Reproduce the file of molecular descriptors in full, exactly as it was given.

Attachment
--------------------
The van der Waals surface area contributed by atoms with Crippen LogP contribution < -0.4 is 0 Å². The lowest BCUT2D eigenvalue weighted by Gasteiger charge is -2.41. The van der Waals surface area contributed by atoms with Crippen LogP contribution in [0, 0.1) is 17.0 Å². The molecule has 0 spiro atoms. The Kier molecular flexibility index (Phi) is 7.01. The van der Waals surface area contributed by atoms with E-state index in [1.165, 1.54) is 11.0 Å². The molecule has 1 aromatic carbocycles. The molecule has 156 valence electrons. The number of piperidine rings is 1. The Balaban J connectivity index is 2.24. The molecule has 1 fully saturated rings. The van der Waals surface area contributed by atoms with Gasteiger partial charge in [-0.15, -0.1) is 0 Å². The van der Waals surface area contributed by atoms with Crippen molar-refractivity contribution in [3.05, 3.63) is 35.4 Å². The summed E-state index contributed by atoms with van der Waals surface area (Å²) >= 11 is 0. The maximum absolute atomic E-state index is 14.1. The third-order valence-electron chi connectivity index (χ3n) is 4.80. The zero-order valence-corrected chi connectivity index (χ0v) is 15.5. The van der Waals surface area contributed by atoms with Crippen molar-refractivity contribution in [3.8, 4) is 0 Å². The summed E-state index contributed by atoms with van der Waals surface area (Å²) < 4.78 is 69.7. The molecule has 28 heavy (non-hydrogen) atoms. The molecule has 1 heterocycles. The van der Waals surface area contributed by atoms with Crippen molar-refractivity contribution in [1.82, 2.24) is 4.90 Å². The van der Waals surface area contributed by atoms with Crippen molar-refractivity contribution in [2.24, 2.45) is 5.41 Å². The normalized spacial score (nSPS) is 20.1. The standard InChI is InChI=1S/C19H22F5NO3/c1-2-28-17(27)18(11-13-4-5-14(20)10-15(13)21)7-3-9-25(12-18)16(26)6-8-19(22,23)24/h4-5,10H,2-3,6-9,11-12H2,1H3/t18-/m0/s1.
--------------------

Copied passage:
The van der Waals surface area contributed by atoms with Crippen LogP contribution < -0.4 is 0 Å². The lowest BCUT2D eigenvalue weighted by Gasteiger charge is -2.41. The van der Waals surface area contributed by atoms with Crippen LogP contribution in [0, 0.1) is 17.0 Å². The molecule has 0 spiro atoms. The Kier molecular flexibility index (Phi) is 7.01. The van der Waals surface area contributed by atoms with E-state index in [1.165, 1.54) is 11.0 Å². The molecule has 1 aromatic carbocycles. The molecule has 156 valence electrons. The number of piperidine rings is 1. The Balaban J connectivity index is 2.24. The molecule has 1 fully saturated rings. The van der Waals surface area contributed by atoms with Gasteiger partial charge in [-0.15, -0.1) is 0 Å². The van der Waals surface area contributed by atoms with Crippen molar-refractivity contribution in [3.05, 3.63) is 35.4 Å². The summed E-state index contributed by atoms with van der Waals surface area (Å²) >= 11 is 0. The maximum absolute atomic E-state index is 14.1. The third-order valence-electron chi connectivity index (χ3n) is 4.80. The zero-order valence-corrected chi connectivity index (χ0v) is 15.5. The van der Waals surface area contributed by atoms with Crippen molar-refractivity contribution in [3.8, 4) is 0 Å². The summed E-state index contributed by atoms with van der Waals surface area (Å²) < 4.78 is 69.7. The molecule has 28 heavy (non-hydrogen) atoms. The molecule has 1 heterocycles. The van der Waals surface area contributed by atoms with Crippen molar-refractivity contribution in [1.82, 2.24) is 4.90 Å². The van der Waals surface area contributed by atoms with Crippen molar-refractivity contribution in [2.24, 2.45) is 5.41 Å². The normalized spacial score (nSPS) is 20.1. The standard InChI is InChI=1S/C19H22F5NO3/c1-2-28-17(27)18(11-13-4-5-14(20)10-15(13)21)7-3-9-25(12-18)16(26)6-8-19(22,23)24/h4-5,10H,2-3,6-9,11-12H2,1H3/t18-/m0/s1.